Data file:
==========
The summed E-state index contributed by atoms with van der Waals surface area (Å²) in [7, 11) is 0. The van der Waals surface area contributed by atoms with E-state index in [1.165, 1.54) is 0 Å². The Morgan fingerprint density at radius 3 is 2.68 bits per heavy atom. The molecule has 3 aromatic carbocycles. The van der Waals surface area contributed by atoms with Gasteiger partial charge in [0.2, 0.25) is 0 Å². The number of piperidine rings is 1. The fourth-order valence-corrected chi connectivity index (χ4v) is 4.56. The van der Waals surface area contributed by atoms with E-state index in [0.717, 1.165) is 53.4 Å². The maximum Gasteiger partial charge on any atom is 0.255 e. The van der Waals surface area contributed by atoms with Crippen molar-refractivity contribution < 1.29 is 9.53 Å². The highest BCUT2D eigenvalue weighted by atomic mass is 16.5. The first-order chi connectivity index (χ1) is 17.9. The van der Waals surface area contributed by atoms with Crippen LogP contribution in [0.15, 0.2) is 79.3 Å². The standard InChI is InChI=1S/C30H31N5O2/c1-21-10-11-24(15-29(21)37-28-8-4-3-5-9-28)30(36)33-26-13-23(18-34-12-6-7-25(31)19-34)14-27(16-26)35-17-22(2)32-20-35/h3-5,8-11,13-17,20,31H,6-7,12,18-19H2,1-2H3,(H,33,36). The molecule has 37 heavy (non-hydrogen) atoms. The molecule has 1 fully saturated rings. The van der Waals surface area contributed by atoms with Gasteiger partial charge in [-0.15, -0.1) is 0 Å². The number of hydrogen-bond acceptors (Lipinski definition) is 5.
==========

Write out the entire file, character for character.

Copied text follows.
The summed E-state index contributed by atoms with van der Waals surface area (Å²) in [7, 11) is 0. The van der Waals surface area contributed by atoms with E-state index in [1.165, 1.54) is 0 Å². The Morgan fingerprint density at radius 3 is 2.68 bits per heavy atom. The molecule has 3 aromatic carbocycles. The van der Waals surface area contributed by atoms with Gasteiger partial charge in [0.2, 0.25) is 0 Å². The number of piperidine rings is 1. The fourth-order valence-corrected chi connectivity index (χ4v) is 4.56. The van der Waals surface area contributed by atoms with E-state index in [0.717, 1.165) is 53.4 Å². The maximum Gasteiger partial charge on any atom is 0.255 e. The van der Waals surface area contributed by atoms with Crippen molar-refractivity contribution < 1.29 is 9.53 Å². The highest BCUT2D eigenvalue weighted by atomic mass is 16.5. The first-order chi connectivity index (χ1) is 17.9. The van der Waals surface area contributed by atoms with Crippen LogP contribution in [0.15, 0.2) is 79.3 Å². The standard InChI is InChI=1S/C30H31N5O2/c1-21-10-11-24(15-29(21)37-28-8-4-3-5-9-28)30(36)33-26-13-23(18-34-12-6-7-25(31)19-34)14-27(16-26)35-17-22(2)32-20-35/h3-5,8-11,13-17,20,31H,6-7,12,18-19H2,1-2H3,(H,33,36). The molecule has 37 heavy (non-hydrogen) atoms. The molecule has 1 fully saturated rings. The van der Waals surface area contributed by atoms with Gasteiger partial charge in [-0.15, -0.1) is 0 Å². The number of hydrogen-bond acceptors (Lipinski definition) is 5.